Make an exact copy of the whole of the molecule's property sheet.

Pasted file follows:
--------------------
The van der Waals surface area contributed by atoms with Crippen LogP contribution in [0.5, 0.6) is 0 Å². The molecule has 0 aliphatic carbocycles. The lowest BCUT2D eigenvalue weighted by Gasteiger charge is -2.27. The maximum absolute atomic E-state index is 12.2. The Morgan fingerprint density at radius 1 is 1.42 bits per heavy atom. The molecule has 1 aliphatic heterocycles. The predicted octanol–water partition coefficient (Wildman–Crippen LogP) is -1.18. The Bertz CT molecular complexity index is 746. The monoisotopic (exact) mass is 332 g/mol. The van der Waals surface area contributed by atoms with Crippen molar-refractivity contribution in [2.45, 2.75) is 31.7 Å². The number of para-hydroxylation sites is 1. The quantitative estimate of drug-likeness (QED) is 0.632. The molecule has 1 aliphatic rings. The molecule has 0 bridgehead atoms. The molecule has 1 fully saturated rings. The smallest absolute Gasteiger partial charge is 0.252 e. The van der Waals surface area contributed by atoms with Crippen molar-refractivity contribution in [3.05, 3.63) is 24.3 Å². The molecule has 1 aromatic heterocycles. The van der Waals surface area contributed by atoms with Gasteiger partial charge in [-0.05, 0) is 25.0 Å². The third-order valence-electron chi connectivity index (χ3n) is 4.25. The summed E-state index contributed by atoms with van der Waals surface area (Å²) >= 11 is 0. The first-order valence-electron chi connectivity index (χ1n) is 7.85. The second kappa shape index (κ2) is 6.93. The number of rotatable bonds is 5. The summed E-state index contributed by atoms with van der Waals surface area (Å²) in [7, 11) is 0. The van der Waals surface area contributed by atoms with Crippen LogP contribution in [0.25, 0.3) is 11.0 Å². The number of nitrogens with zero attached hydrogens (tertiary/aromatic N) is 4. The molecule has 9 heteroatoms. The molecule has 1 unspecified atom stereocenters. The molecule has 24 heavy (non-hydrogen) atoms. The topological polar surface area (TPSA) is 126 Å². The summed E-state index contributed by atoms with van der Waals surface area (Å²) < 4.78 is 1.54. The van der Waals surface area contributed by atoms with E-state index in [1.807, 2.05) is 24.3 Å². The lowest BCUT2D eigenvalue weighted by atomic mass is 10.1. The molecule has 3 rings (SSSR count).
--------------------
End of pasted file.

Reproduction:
The van der Waals surface area contributed by atoms with Crippen LogP contribution in [0.5, 0.6) is 0 Å². The molecule has 0 aliphatic carbocycles. The lowest BCUT2D eigenvalue weighted by Gasteiger charge is -2.27. The maximum absolute atomic E-state index is 12.2. The Morgan fingerprint density at radius 1 is 1.42 bits per heavy atom. The molecule has 1 aliphatic heterocycles. The predicted octanol–water partition coefficient (Wildman–Crippen LogP) is -1.18. The Bertz CT molecular complexity index is 746. The monoisotopic (exact) mass is 332 g/mol. The van der Waals surface area contributed by atoms with Crippen molar-refractivity contribution in [2.45, 2.75) is 31.7 Å². The number of para-hydroxylation sites is 1. The quantitative estimate of drug-likeness (QED) is 0.632. The molecule has 1 aliphatic rings. The molecule has 0 bridgehead atoms. The molecule has 1 fully saturated rings. The smallest absolute Gasteiger partial charge is 0.252 e. The van der Waals surface area contributed by atoms with Crippen molar-refractivity contribution in [3.05, 3.63) is 24.3 Å². The molecule has 1 aromatic heterocycles. The van der Waals surface area contributed by atoms with Gasteiger partial charge in [-0.05, 0) is 25.0 Å². The third-order valence-electron chi connectivity index (χ3n) is 4.25. The summed E-state index contributed by atoms with van der Waals surface area (Å²) >= 11 is 0. The first-order valence-electron chi connectivity index (χ1n) is 7.85. The second kappa shape index (κ2) is 6.93. The number of rotatable bonds is 5. The summed E-state index contributed by atoms with van der Waals surface area (Å²) in [7, 11) is 0. The van der Waals surface area contributed by atoms with Crippen LogP contribution in [0.25, 0.3) is 11.0 Å². The number of nitrogens with zero attached hydrogens (tertiary/aromatic N) is 4. The molecule has 9 heteroatoms. The molecule has 1 unspecified atom stereocenters. The molecule has 24 heavy (non-hydrogen) atoms. The topological polar surface area (TPSA) is 126 Å². The summed E-state index contributed by atoms with van der Waals surface area (Å²) < 4.78 is 1.54. The van der Waals surface area contributed by atoms with E-state index in [1.807, 2.05) is 24.3 Å². The lowest BCUT2D eigenvalue weighted by atomic mass is 10.1. The molecule has 3 rings (SSSR count).